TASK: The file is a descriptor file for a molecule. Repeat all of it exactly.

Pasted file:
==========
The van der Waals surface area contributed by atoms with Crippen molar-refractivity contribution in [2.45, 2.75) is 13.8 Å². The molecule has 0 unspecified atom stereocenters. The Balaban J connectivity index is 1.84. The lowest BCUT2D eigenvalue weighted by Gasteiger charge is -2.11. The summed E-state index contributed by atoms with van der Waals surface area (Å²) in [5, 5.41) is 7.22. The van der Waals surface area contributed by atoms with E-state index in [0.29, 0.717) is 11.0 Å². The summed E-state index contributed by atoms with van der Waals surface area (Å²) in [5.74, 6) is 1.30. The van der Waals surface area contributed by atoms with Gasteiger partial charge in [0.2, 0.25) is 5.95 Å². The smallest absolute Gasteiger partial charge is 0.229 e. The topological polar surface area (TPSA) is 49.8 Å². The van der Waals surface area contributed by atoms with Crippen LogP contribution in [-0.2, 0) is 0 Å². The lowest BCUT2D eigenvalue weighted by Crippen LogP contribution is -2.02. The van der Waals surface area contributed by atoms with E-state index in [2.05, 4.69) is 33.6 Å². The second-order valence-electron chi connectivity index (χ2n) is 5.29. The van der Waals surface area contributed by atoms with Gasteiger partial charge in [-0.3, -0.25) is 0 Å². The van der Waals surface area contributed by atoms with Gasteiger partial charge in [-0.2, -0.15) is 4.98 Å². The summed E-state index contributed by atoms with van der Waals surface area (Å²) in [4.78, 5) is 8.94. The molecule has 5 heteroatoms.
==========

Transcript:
The van der Waals surface area contributed by atoms with Crippen molar-refractivity contribution in [2.45, 2.75) is 13.8 Å². The molecule has 0 unspecified atom stereocenters. The Balaban J connectivity index is 1.84. The lowest BCUT2D eigenvalue weighted by Gasteiger charge is -2.11. The summed E-state index contributed by atoms with van der Waals surface area (Å²) in [5, 5.41) is 7.22. The van der Waals surface area contributed by atoms with E-state index in [0.29, 0.717) is 11.0 Å². The summed E-state index contributed by atoms with van der Waals surface area (Å²) in [5.74, 6) is 1.30. The van der Waals surface area contributed by atoms with Gasteiger partial charge in [0.2, 0.25) is 5.95 Å². The smallest absolute Gasteiger partial charge is 0.229 e. The topological polar surface area (TPSA) is 49.8 Å². The van der Waals surface area contributed by atoms with Crippen LogP contribution in [-0.2, 0) is 0 Å². The lowest BCUT2D eigenvalue weighted by Crippen LogP contribution is -2.02. The van der Waals surface area contributed by atoms with E-state index in [2.05, 4.69) is 33.6 Å². The second-order valence-electron chi connectivity index (χ2n) is 5.29. The van der Waals surface area contributed by atoms with Gasteiger partial charge in [-0.3, -0.25) is 0 Å². The van der Waals surface area contributed by atoms with Gasteiger partial charge in [-0.2, -0.15) is 4.98 Å². The summed E-state index contributed by atoms with van der Waals surface area (Å²) in [4.78, 5) is 8.94. The molecule has 5 heteroatoms.